There is good reason to expect a resolution—but it won't come easy. Leigh Steinberg, Bledsoe's agent, was disturbed by Parcells's decision to leave Bledsoe in the game against the 49ers even after the team doctor had diagnosed the separated shoulder. With his left arm dangling helplessly at his side, Bledsoe took a brutal second-half beating that day. Moreover, Steinberg has grown angry at the Patriots for allowing Bledsoe to absorb criticism, especially when he's playing hurt. Pointing out that a third-degree separation often requires three to six weeks to heal, Steinberg says, "It would be nice if someone in a position of authority there acknowledged publicly that Drew is selflessly playing, against medical advice."
If Bledsoe shares his agent's anger, he's hiding it well. Last Friday he pooh-poohed the fact that his contract wasn't finalized—"I'm very confident it's going to get done," he said—and he remained optimistic that the Patriots could turn their season around.
For that to happen Bledsoe will have to be able to throw to a healthy Coates, who caught 96 passes last season but has been hobbled this season by a sprained left ankle sustained in a game against the Atlanta Falcons on Oct. 1. Although he caught three balls for 34 yards on Sunday, Coates was clearly in pain and largely ineffective. "He was tiptoeing the whole time," said Chief linebacker Anthony Davis. "He'd catch the ball and then start looking around to see who was going to hit him. He's banged up, and they don't really have anyone else to go to."
Of the Patriots' top six pass catchers from '94, Coates and Vincent Brisby are the only ones New England retained. Cut or lost to free agency were wideouts Ray Crittenden and Michael Timpson and running backs Leroy Thompson and Kevin Turner, a quartet that caught 219 passes a season ago.
For all the threat he presents as a receiver, this season's starting fullback, Sam Gash, might as well be an offensive guard. Starting wideouts Brisby and Will Moore—the latter a CFL import—have yet to be confused with John Stallworth and Lynn Swann, or even Ray Crittenden and Timpson.
The absence of a marquee wide receiver should not be unexpected in New England: Neither of the New York Giant teams Parcells coached to Super Bowl victories had a dominating wideout. What is surprising is that Parcells, a grizzled advocate of smash-mouth football, has assembled an offensive line that has serious shortcomings when it comes to blocking for the run. The Patriots went into Sunday's game with the league's third-worst rushing offense. They ran for 108 yards against the Chiefs but couldn't get into the end zone in either the second or third quarter after reaching the three-yard line with a first down. A week earlier, against a Bronco defense ranked 27th against the run, the Pats lost the battle of the Resistible Force versus the Movable Object, gaining a scant 11 yards on the ground in the first half.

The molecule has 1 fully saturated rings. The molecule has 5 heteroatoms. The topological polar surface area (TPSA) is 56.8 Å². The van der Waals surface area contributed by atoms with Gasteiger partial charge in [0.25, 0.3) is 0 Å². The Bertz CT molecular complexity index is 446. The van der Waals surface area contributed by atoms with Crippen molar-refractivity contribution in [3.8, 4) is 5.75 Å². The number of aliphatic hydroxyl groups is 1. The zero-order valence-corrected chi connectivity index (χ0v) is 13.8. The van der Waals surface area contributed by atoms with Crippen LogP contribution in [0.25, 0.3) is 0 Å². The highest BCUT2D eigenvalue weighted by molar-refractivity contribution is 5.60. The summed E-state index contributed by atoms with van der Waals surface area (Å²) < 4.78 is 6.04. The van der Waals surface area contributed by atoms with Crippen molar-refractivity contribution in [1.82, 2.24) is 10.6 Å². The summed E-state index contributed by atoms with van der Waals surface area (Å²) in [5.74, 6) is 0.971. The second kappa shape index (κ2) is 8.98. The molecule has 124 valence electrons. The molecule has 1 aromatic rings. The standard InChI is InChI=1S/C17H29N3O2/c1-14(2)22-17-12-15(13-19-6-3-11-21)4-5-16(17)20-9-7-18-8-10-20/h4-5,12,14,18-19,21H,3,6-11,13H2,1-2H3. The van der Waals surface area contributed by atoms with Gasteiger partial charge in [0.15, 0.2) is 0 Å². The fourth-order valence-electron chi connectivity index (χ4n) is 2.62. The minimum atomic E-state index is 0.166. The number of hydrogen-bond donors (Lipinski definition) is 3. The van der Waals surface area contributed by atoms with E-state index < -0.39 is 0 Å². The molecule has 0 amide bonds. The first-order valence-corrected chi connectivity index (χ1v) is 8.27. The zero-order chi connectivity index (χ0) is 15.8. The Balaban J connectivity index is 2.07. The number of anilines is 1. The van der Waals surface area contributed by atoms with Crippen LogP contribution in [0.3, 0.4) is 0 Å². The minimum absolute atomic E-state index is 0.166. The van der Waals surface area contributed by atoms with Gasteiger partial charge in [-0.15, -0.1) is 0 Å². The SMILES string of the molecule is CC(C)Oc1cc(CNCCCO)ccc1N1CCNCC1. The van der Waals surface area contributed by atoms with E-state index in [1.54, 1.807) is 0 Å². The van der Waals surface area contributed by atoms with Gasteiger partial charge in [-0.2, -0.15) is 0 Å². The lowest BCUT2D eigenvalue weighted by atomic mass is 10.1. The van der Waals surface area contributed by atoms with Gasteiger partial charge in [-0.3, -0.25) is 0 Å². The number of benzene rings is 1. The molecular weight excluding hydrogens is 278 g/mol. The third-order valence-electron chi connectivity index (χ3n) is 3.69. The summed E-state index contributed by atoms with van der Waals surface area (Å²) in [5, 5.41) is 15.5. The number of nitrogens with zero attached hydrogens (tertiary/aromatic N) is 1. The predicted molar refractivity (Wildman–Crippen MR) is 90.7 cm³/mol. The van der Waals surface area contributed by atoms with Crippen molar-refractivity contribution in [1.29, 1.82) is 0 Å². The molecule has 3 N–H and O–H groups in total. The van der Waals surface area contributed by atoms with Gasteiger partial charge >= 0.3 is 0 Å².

Another mystery is how a team coached by Parcells, one of the NFLs top motivators, could keep coming out so flat. (Besides having been stale against the Broncos and the Chiefs, New England somnambulated through all or parts of its losses to the Falcons, the 49ers and the Miami Dolphins.) One theory holds that, unlike Parcells's New York teams, the Patriots lack a Lawrence Taylor—a screaming s.o.b. willing to confront teammates when things aren't going well. Bledsoe, 23, is too easygoing and too solicitous of his elders to bark at them. Vincent Brown, the ferocious and ferocious-looking linebacker, is as mild as a deacon off the field. "Somebody's got to step up and be a leader on a team," says the Chiefs' Smith. "If you don't have one that's an older guy, then one of the young guys has to step up and make a challenge."
No such candidate emerged during the game against Denver. "Everything was so quiet out there," recalls Bronco defensive end Harald Hasselbach. "There was no encouragement from each other. It was like individuals out there on their own."
After the shellacking by Denver, Parcells shook things up by making five lineup changes for Sunday's game. And although the Patriots played better than they had in six weeks, they still made enough mistakes to drop their fifth straight.
"Do you think it came easily to the Dallas Cowboys in the years before they won the Super Bowl?" said Patriot guard Bob Kratch, one of seven former Giants whom Parcells has summoned to New England. "Of course not. They had their trials and tribulations too."